According to the manufacturer, the recommended doses of Xanax are:
- The immediate-release tablets are prescribed at a starting dose of 0.5 mg 3 times a day, with a very gradual increase, if necessary, up to a maximum dose of 4 mg per day.
- Xanax XR tablets are prescribed in a starting dose of 0.5 mg or 1 mg per day, and the dose can be gradually increased as needed, as directed by your doctor. According to the manufacturer, the maximum recommended daily dose of Xanax XR is 3 to 6 mg per day.
It is recommended that you take the lowest dose of Xanax that is effective in controlling your symptoms. Do not increase or decrease your dose unless your doctor changes your dose. The increases and decreases should be done gradually, according to the schedule and taking into account any other medications you are taking.
You may need to take a lower dose than usual if you are elderly or have kidney or liver failure. These conditions can increase the concentration of Xanax in your body and make you more sensitive to it.
In addition to starting with a lower dose, your doctor may increase your dose more slowly than usual if you are elderly or have liver or kidney failure.
How to take and store
Xanax should be taken whole and the tablets should not be chewed, crushed, or broken, except to cut them where they are.
Xanax tablets should be stored between 20 and 25 ° C (68 to 77 F).
Xanax can cause side effects. When you first start using it, you may experience mild side effects. Some side effects, such as drowsiness, can persist even after you get used to the medicine.
If you continue to experience problems such as drowsiness, you should avoid driving or other activities in which drowsiness can be a problem. Serious side effects can be harmful and you should urgently seek medical attention if you begin to show signs of serious side effects.
The most common side effects of Xanax may be most noticeable within hours of taking the pill.
Common Xanax side effects include:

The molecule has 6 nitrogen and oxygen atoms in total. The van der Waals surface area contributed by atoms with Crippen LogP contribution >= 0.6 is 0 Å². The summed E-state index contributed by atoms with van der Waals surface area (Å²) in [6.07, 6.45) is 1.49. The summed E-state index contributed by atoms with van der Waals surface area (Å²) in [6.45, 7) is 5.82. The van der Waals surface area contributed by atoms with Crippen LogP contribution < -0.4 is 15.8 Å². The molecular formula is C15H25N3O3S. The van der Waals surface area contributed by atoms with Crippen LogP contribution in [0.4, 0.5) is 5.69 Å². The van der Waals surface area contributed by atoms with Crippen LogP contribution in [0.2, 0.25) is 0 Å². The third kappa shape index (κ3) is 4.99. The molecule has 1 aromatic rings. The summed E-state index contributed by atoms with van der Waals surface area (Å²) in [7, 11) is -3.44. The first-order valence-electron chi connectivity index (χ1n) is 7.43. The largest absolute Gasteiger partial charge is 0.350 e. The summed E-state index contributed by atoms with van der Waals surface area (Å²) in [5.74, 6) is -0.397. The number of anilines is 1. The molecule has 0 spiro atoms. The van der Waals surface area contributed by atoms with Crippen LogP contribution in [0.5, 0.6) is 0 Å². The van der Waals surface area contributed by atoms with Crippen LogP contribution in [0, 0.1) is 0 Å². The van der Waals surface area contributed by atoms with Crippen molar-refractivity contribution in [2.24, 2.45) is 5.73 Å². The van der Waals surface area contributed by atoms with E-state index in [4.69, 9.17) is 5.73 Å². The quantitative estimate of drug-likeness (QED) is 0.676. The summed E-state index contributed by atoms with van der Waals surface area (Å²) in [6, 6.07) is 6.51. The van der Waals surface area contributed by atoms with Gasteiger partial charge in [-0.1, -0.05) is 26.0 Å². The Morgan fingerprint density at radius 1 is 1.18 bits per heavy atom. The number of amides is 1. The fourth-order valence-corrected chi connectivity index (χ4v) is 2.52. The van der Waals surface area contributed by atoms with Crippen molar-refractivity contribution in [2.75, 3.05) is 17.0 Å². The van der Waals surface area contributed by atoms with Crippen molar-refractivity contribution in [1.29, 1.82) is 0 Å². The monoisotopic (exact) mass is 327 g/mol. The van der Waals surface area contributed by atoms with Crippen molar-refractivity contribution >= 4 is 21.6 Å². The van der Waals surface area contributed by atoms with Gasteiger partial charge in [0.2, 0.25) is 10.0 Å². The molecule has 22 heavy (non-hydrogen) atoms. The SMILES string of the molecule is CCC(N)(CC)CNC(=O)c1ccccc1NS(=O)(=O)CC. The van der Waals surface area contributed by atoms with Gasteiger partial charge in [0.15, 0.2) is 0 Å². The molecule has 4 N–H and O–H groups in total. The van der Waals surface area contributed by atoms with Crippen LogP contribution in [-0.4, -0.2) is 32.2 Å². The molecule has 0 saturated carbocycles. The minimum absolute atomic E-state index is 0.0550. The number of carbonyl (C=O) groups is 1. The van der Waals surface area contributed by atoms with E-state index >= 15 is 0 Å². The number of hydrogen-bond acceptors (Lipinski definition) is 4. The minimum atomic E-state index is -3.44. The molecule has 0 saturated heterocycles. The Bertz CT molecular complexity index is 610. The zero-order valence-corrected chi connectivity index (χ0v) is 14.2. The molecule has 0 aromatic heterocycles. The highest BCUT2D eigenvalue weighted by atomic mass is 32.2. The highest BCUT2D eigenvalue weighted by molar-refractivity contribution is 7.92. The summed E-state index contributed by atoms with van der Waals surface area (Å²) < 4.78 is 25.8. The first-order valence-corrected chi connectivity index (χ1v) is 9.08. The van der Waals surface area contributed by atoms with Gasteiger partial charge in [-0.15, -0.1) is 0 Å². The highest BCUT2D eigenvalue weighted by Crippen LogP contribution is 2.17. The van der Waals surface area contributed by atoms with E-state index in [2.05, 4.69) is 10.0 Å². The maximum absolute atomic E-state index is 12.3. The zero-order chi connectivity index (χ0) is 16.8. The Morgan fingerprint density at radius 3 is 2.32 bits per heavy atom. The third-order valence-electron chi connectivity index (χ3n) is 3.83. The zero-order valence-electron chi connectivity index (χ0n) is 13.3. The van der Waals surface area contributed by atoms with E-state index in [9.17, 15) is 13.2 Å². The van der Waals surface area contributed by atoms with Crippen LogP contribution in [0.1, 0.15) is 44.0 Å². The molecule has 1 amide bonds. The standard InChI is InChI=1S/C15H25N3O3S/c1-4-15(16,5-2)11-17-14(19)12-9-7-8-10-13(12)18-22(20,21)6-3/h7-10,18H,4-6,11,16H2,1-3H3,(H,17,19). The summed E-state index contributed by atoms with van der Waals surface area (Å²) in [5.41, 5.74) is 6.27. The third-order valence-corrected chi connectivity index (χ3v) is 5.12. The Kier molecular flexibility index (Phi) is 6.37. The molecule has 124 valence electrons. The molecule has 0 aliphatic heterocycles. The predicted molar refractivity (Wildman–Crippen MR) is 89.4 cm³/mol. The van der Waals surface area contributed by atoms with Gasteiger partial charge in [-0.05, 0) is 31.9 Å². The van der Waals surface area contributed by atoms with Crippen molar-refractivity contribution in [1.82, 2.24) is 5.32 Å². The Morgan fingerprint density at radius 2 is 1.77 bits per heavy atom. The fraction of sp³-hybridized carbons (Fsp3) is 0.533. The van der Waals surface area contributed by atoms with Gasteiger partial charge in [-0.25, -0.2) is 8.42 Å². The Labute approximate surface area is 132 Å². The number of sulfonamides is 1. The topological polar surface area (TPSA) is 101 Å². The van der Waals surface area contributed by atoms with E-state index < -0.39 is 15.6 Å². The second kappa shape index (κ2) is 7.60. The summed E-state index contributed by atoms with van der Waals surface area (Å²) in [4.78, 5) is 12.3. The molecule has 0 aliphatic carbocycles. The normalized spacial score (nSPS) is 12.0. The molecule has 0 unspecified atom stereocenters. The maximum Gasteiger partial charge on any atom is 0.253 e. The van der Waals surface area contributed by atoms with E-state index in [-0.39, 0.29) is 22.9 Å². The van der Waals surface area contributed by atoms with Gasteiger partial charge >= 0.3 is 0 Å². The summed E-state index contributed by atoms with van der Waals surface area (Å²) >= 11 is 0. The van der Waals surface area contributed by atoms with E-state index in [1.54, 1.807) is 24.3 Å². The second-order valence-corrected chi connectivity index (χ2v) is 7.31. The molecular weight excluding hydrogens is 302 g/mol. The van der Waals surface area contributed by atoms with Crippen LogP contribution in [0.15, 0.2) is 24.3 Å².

The serious side effects of Xanax can be life threatening. You may experience these side effects due to a regular dose, an overdose, or a combination of Xanax with other medications.
Serious side effects of Xanax include :
- Loss of consciousness
- Suicidal thoughts
- Eat or death
Get emergency help if you or someone else develops serious side effects from Xanax.
Warnings and interactions
It can be dangerous to stop taking Xanax abruptly. Suddenly reducing or stopping this drug can cause withdrawal attacks, severe anxiety, or severe depression. Be sure to talk to your doctor if you want to stop taking Xanax so that you can stick to a schedule to gradually reduce your medication intake.
Xanax interacts with various substances and medications. Your healthcare professional or pharmacist can check to see if other medications you take interact with Xanax.
Taking Xanax with alcohol, illegal drugs, or opioids can be life threatening.
Medications that interact with Xanax include :
- Desipramine and imipramine (antidepressants) are elevated in the body when taken with Xanax.
- Fluoxetine (an antidepressant) increases the level of Xanax in the body.
- Oral contraceptives increase the concentration of Xanax in the body.
- Propoxyphene (a narcotic pain reliever) reduces the level of Xanax in the body.
- Cimetidine (antacid) increases the concentration of Xanax in the body .
- Ketoconazole and itraconazole (antifungal medications) should not be taken with Xanax.